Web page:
This machine has transition board on it. I manage to add electrical emergency stop feature by jumpering and adding some components. When the machine is powered on, it starts in emergency mode. Reset button needs to be pushed to release from emergency mode and power up the motion controllers. When emergency stop button is pushed, motion controllers are power-down. Even after releasing emergency stop button, reset button needs to be pushed to start the machine cycle. It’s one of the safety measures in industry, requiring 2 actions from the user.

Cable drag chain installation

Finally, the cabling. I bought the cable carriers for y and Z axises and mounted it. Cabling took quite some time. It wasn’t easy, but in the end it looks good, doesn’t it?

After cabling

Part cooling duct

After searching on the Thingiverse, I found some designs. I imported the STL files to the Tinkercad and put all things together. This is the result.

Part cooling duct

Auto bed leveling

You may wonder about inductive proximity sensor mounted on the Z axis. After testing it, repeatability wasn’t good enough in my setup and currently I’m not using it.

Power consumption

After checking the power consumption, I think this power supply is sufficient for the job.

Idle(EMG on)0.638A
Servo on idle1.6A
Homing max1.6A
Nozzle temp 195C3A
Nozzle set temp reached2A
Printing max3A
- Power Supply : 24V 10A (TDK LAMBDA ZWS240PAF-24)
- Heater       : 24V 1.66A (40W)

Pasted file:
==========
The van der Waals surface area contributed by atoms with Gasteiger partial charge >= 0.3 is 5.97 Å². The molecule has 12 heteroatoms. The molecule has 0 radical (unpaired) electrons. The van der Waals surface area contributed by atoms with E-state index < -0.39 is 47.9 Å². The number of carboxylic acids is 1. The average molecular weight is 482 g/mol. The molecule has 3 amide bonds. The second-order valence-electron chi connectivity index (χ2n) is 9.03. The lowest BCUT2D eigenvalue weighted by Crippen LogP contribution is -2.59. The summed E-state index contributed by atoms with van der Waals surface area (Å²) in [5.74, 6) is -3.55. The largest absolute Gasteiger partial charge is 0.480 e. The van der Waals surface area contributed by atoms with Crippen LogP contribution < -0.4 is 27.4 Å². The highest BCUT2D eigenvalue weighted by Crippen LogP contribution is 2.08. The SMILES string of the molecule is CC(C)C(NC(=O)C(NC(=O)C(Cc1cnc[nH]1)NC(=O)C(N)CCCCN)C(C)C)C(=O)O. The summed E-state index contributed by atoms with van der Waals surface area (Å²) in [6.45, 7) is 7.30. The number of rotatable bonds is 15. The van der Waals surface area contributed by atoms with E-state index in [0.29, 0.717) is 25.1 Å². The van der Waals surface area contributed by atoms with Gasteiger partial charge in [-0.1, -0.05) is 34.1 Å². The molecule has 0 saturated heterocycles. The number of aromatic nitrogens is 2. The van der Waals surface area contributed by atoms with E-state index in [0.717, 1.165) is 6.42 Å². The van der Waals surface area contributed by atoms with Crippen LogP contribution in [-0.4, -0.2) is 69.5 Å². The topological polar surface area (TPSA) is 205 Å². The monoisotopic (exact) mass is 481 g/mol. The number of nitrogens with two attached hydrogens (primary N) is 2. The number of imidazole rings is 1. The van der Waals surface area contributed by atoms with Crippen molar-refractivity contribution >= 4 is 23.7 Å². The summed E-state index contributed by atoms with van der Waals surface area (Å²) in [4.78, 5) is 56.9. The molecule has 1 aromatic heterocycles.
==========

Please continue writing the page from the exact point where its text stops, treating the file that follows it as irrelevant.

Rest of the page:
Final costs

Budget plan

Option 3  DIY + junk 3 axis robot + Upgrades

Junk 3 axis robot    : $60
Upgrades             : $160
Total cost           : $220

Actual costs

3 axis robotjunk$10
IAI Robo Cylinderjunk$25
HotendMK8 24V 40W$22.67
Hotend silicon cover $1.76
Extruder feeder stepperjunk$8
ControllerBigtreetech SKR v1.3$24.24
Touch panelBigtreetech TFT 3.5 V3.0$31.28
Cable drag chain $16.97
Part cooler fan50x50x15mm$3.87
Extuder cooler fanNoctua NF-A4x10 FLX$17.95
Signal converter pcb $17.37
Parts on hand $0
Total spend: $188.49

Among the advantages I talked about in the part 1, for me being a maker, I think I was able to contribute to reducing the amount of waste from the perspective of the SDGs, which are the most important.


For other pictures such as making process, please check out my Instagram page. You can find in About page.

You Can Support My Work

Creating projects like this takes a great amount of time. Much appreciated if you consider supporting me so that I can continue projects like this and creating new contents for everyone.

You might consider supporting me via GitHub Sponsors, Patreon, or Ko-fi. For links, please see the About page.

Final words

Future plans, motor cover for Z axis, box for controller panel. These are what I can think of.